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Irish Placenames                                                                  

Placenames of Ireland with an extract from 'Irish Names of Places' by P.W.Joyce

(See below for a link to Irish Names of Places)


This is part of an essay introduction written  in 1999, to an archaeological survey of sites near Clogheen in South Tipperary.  I submit it here without changing it as the information it contains is relevant. Apart from the better known Bally, Kill, Rath and Dun, there are thousands of other Irish placenames that can lead to a fascinating hobby in their translation.

"A townland is the smallest geographical unit in Ireland with over 60,000 such  units recorded. The value of the names of these names to archaeologists cannot be overstated.  Very often the only evidence of an archaeological feature in the landscape is that preserved in the original Irish name and it is important that the archaeologist is aware of the possible translations of the names in modern usage.  A typical example in this area is that of a corrie lake in the Knockmealdown mountains named Bay Lough.  Here we have two perfectly correct words with a hint of Gaelic about the word ‘lough’.  However, the correct name of this lake has been lost in the mists of time and the name ‘Bay Lough’ is the phoenetic English translation of the word Bealach  (meaning a ‘pass’) which, in this case, is the mountain pass right beside the lake.  The 1840 Ordnance Survey map shows in almost indecipherable print the word Lachtatassonig.  This name is no longer remembered locally but its translation has significance for the archaeologist as it translates to The grave mound of the Sasanach.  Sasanach can mean the Englishman or more literally – the Stranger.  Indeed, when one considers that this name is at the foot of a hill that has also lost its Irish name, and has been given the English name ‘The Sugarloaf’, and when one further considers that the top of this hill is the site of a large stone cairn, the value of that name – Lachtatassonig – becomes wonderfully evident.  It is regrettable that the names of many subdivisions of townlands are now all but lost to us in Ireland as they contained valuable evidence for the archaeologist.  Such names always have as a component a reference to topography, history or archaeology.  A road, a hill, a tomb, a bend of a river, a building, or simply a rock, any of these can find expression in a townland name. For example, in the word ‘Kill’-  we find evidence for churches where no ruins are to be seen.  'Rath' can indicate a fort and leacht indicates a grave, and so on.  A comprehensive listing of such names serves no pupose here..."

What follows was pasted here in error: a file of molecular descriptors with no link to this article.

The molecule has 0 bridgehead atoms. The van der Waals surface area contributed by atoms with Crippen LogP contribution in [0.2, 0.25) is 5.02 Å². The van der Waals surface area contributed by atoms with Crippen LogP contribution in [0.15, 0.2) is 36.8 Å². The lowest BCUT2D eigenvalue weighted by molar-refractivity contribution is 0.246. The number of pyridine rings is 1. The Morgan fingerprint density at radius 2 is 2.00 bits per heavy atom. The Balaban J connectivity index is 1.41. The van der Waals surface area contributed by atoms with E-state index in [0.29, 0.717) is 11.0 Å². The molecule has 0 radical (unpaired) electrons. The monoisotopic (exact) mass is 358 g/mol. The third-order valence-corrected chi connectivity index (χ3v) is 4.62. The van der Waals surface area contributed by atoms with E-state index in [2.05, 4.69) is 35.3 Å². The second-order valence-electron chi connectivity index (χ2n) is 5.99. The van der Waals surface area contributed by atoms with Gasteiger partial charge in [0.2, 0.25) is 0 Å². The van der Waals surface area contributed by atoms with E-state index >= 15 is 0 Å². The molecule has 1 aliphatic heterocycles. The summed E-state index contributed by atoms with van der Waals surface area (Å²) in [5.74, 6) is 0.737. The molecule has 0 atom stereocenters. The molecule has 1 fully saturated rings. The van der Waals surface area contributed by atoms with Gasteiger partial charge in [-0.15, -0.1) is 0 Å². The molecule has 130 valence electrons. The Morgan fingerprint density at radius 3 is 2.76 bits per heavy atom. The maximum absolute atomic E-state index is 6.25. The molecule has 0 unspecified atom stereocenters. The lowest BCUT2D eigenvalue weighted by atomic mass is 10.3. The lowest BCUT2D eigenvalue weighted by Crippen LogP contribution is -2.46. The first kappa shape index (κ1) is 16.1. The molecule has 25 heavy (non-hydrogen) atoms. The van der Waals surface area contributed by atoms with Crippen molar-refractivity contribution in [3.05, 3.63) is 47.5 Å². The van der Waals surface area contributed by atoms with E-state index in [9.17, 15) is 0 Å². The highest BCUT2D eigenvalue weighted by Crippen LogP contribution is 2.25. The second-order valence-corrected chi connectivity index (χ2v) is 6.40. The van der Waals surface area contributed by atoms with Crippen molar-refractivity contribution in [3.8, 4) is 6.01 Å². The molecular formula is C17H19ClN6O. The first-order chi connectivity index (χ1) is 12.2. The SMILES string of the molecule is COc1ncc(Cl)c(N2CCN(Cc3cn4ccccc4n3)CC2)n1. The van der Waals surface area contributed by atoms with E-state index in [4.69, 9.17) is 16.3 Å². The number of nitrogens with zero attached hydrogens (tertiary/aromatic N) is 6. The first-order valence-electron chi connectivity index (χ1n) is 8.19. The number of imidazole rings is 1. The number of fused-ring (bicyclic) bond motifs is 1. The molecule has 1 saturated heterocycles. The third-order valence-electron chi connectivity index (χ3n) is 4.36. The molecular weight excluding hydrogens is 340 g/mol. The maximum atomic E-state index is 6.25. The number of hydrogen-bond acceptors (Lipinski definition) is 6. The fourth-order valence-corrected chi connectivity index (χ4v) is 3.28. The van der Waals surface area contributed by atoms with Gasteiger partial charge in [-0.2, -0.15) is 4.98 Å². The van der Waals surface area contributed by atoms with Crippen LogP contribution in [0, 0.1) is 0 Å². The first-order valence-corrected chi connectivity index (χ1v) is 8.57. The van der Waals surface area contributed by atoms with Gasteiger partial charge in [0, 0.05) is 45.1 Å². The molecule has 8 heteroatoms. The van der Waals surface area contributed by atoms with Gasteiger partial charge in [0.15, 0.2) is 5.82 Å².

I can heartily recommend Irish Names of Places by P.W.Joyce in 2 volumes, to anyone who wishes to spend many happy hours reading how the many thousands of Irish placenames obtained their names. Unfortunately, it was published in 1902 and you will have to search the catalogues of the vendors of antiquarian books to obtain a copy. Here is a tiny  extract from the chapter on Nicknames, perhaps not politically correct in today's world but an indication of the way things were many hundreds of years ago:-


A cripple of any kind is designated by the word bacach (from  bac, to baulk or halt), but the word is generally understood to mean a lame man; and from whatever cause it may have arisen, this term is frequently reproduced in local names. As cripples very often take up begging as a means of livelihood, a bacach is understood in many parts of Ireland to be a beggar.  There is a townland near the city of Derry called Termonbacca, the termon or sanctuary of the cripple.  A different form of the word is seen in Knockavocca near Ferns in Wexford, the cripple's hill (cnoc-a'-bhacaigh), in which the b is aspirated to v.  With the b eclipsed by m we have Ballynamockagh near ballinasloe, Baile- na- mbacach, the townland of the cripples or beggars.


Joyce has chapters that cover the origins of Irish placenames derived from Historical events; Historical Personages; Early Irish Saints; Legends; Fairies, Demons, Goblins and Ghosts; Customs, amusements, and occupations; Agriculture and Pasturage; Subdivisions and measures of land; Numerical combinations;Habitations and Fortresses; Ecclesiastical Edifices; Monuments, Graves and Cemeteries; towns and villages; Fords, weirs, and Bridges; Roads and causeways; Mills and Kilns; Mountains, Hills and Rocks; Plains, Valleys, Hollows and Caves; Islands, Peninsulas, and Strands; Water, Streamlets, and Waterfalls; Marshes and bogs; Animals; Plants; Shape and position; Diseases and Cures; Poetical and Fancy Names; Offices and Trades; Strangers; Irish Personal and Family Names; Nicknames; English Personal and Family Names; Articles of Manufacture; Boundaries and Fences; Various Artificial Works; The Sun; The Athmosphere; The Sea; Colours; The Animal Kingdom; The Vegetable Kingdom; The Mineral Kingdom; The Surface of the Land; Quagmires ad Watery Places; Size and Shape; Situation; The Cardinal Points.
Google  'Google Books' for Irish Names of Places. (Thanks to Kathy Strickland of Illinois for kindly pointing us in the direction this link.)


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